Advanced Technique: Integrated Quotes

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In my recent video, I mention that your quotes within a body paragraph should be “integrated.” I give an example in the video, but, as I suspected, I feel the need to get more in-depth with it.

First, you should know what an integrated quote is designed to avoid: an interruption to the narrative of a paper. There is nothing worse when grading a paper than finding an ugly six-line block quote smack dab in the middle of a body paragraph. It’s a distraction that completely removes the reader from the point you were trying to make. Suddenly, the momentum you had built for your argument in the previous paragraph is stalled in your attempt to prove its relevance. 

Part of that can be because you picked the wrong quote. Don’t just put in a quote for the sake of it; make sure it has a specific purpose. I understand the temptation to just drop in an extra quote– believe me, I’ve been there. Your professor told you that you needed to have four sources, and you only found three that were actually relevant, so just drop in something to hit your source quota.

Trust me when I tell you that it’s better to be short one source than it is to just stick in random quotes. Your professor is way more likely to overlook a missing source than a quote that is just out of place. It’s kind of like admitting that you need more time to get an assignment done rather than just not showing up to the class; they’ll notice your absence and take points off, but they’ll usually give you an extra day or two if you just ask.

I got a little off-topic there, but it’s still relevant. You need to get sources that matter to your thesis, and pick quotes that are germane to the point you’re trying to make within the paragraph. Okay? Okay.

So! Now that you have a quote you want to use, how do you incorporate it into your paper? Let’s look at some examples I’m going to make up on the fly. Here is the source quote we’ll be working with:

“Dogs, while often believed to come in a wide range of colors, shapes, sizes and personalities, are actually all brown. Golden retrievers, pekingeses, Labradors, poodles, collies, beagles and terriers have all been proven to only be the color brown. The debate on the various colors of dogs is over. They are all brown. All of them.”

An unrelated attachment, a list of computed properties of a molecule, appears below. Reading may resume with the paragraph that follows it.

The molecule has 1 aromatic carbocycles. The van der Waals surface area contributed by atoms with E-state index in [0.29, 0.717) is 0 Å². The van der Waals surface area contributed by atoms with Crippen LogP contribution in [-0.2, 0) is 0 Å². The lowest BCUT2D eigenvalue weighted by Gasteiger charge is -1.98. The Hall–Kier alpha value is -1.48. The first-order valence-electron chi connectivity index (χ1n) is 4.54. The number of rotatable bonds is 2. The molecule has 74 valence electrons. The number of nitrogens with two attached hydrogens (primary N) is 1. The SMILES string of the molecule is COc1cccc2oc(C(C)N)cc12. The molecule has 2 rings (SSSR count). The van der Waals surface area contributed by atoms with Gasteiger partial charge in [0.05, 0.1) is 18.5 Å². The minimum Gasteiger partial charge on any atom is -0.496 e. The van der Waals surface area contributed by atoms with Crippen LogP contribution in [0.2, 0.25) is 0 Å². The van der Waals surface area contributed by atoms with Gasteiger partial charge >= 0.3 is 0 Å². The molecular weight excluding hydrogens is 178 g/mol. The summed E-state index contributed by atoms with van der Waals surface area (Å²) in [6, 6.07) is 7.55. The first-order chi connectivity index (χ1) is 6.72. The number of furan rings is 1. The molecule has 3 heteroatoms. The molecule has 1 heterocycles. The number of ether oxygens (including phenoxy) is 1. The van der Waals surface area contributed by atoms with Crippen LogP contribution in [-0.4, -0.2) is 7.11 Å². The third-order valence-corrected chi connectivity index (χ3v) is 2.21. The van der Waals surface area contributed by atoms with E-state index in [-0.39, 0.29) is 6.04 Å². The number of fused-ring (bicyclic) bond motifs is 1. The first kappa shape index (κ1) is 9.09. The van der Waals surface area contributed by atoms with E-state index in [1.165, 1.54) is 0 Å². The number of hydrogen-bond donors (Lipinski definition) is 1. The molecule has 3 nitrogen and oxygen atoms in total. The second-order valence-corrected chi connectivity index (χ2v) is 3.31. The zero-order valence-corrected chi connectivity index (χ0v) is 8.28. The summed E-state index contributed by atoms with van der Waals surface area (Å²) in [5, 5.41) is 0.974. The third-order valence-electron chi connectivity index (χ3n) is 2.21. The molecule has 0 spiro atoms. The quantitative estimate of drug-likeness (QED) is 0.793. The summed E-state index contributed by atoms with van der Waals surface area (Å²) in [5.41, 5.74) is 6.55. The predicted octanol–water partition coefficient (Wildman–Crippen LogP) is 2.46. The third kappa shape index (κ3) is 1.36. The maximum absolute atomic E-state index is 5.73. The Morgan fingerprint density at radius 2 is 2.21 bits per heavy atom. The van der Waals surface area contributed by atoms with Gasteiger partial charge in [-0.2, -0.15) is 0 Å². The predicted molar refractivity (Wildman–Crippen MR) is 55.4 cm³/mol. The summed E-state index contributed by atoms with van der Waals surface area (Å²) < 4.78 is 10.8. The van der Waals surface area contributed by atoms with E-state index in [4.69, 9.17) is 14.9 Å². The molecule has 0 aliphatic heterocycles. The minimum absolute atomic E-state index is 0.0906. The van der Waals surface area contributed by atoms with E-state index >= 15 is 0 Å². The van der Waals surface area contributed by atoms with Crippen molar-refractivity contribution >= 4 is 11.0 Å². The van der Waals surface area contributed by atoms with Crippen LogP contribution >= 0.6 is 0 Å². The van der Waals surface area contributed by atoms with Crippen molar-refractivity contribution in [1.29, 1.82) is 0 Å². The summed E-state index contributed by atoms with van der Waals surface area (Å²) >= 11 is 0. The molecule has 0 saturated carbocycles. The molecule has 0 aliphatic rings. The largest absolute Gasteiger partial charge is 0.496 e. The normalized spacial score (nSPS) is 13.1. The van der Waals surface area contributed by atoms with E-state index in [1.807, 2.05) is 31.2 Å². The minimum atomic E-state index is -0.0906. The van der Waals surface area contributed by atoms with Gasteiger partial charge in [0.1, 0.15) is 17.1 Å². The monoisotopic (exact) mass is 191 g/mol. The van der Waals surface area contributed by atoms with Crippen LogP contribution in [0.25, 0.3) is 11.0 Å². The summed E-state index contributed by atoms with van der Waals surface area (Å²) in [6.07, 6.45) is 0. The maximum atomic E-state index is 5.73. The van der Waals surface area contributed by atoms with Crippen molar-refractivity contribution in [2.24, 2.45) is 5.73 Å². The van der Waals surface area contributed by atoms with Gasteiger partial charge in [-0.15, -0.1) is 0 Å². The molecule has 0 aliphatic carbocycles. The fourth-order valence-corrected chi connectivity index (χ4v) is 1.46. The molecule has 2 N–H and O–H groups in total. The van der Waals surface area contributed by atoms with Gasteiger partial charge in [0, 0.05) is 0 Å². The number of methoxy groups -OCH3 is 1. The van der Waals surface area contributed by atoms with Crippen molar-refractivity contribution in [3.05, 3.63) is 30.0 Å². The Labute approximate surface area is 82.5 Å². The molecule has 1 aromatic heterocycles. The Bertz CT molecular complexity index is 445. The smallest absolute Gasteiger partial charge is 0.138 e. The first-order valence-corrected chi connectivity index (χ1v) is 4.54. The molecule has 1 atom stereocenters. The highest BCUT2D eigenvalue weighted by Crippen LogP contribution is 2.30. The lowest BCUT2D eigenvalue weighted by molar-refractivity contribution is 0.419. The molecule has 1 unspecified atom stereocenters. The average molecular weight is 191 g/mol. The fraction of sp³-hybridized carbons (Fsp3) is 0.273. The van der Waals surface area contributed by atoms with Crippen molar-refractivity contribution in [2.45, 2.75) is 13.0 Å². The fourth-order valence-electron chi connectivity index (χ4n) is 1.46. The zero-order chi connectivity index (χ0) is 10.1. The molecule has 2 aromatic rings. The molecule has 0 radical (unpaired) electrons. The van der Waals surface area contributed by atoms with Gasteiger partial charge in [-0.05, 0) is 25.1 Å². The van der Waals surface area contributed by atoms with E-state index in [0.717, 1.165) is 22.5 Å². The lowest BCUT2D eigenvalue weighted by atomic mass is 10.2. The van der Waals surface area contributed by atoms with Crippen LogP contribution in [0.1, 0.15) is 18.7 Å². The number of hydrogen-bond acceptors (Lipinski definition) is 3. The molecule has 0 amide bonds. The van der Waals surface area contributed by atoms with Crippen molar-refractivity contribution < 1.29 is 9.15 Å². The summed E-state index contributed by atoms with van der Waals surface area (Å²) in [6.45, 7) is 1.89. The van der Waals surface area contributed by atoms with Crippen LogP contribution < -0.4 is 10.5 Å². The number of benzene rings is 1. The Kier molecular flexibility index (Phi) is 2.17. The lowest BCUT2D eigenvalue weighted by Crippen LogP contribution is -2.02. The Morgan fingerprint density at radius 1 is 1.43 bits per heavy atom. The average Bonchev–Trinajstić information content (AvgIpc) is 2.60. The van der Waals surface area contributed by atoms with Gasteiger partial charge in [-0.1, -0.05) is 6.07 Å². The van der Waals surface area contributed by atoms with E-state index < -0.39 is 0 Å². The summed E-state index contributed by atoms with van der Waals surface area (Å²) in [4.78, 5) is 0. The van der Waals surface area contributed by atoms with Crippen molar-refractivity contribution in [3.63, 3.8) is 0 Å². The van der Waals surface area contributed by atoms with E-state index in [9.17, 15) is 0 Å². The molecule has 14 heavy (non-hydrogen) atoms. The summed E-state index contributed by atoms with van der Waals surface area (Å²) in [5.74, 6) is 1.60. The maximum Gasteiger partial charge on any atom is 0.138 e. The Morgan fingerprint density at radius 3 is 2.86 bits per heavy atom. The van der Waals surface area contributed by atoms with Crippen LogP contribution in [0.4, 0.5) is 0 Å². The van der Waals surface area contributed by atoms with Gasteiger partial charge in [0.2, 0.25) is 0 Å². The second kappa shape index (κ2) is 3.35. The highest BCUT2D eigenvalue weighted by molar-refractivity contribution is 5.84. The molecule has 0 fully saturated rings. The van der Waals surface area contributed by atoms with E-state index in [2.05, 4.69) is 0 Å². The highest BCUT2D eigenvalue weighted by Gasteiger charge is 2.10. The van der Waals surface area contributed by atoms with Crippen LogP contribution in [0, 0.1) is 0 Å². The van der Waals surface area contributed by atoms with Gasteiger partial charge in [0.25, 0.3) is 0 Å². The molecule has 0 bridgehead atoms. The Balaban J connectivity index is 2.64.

This ridiculous quote fits into a theoretical thesis paper that is asserting that all dogs are brown. So, clearly this source is relevant to the paper, and it’s a slam dunk of a quote, so it’s obviously going to be used.

The temptation for many of you will be to just insert it into a body paragraph. Because it is four lines, that means you would format it as a block quote, which, as I mentioned above, is a terrible eyesore on most papers. I’ve seen this type of paragraph before:

Despite what many people might think, dogs do not come in a range of colors and shades. In fact, data shows that they are only brown. 

“Dogs, while often believed to come in a wide range of colors, shapes, sizes and             personalities, are actually all brown. Golden retrievers, pekingeses, Labradors,               poodles, collies, beagles and terriers have all been proven to only be the color               brown. The debate on the various colors of dogs is over. They are all brown. All of         them” (Bostwick, 2015).

This demonstrates clearly that dogs of all breed can only be found in one color: brown.

That’s barely even a paragraph. Only three sentences, totaling, what, thirty-five words? I’m not going to bother counting, but the vast majority of the paragraph was eaten by that big block quote. Remember, your quotes are supposed to demonstrate that you’ve read the material, that you understand it, and that you can then apply what you’ve learned to your paper. Dropping in this quote and having a sentence or two reaction to it doesn’t demonstrate any of that, except that maybe you’ve read it. Even if you spice it up with an introductory sentence that directly references the quote, it’s still not going to be very good. You really need to break up that block quote and attack it in smaller pieces.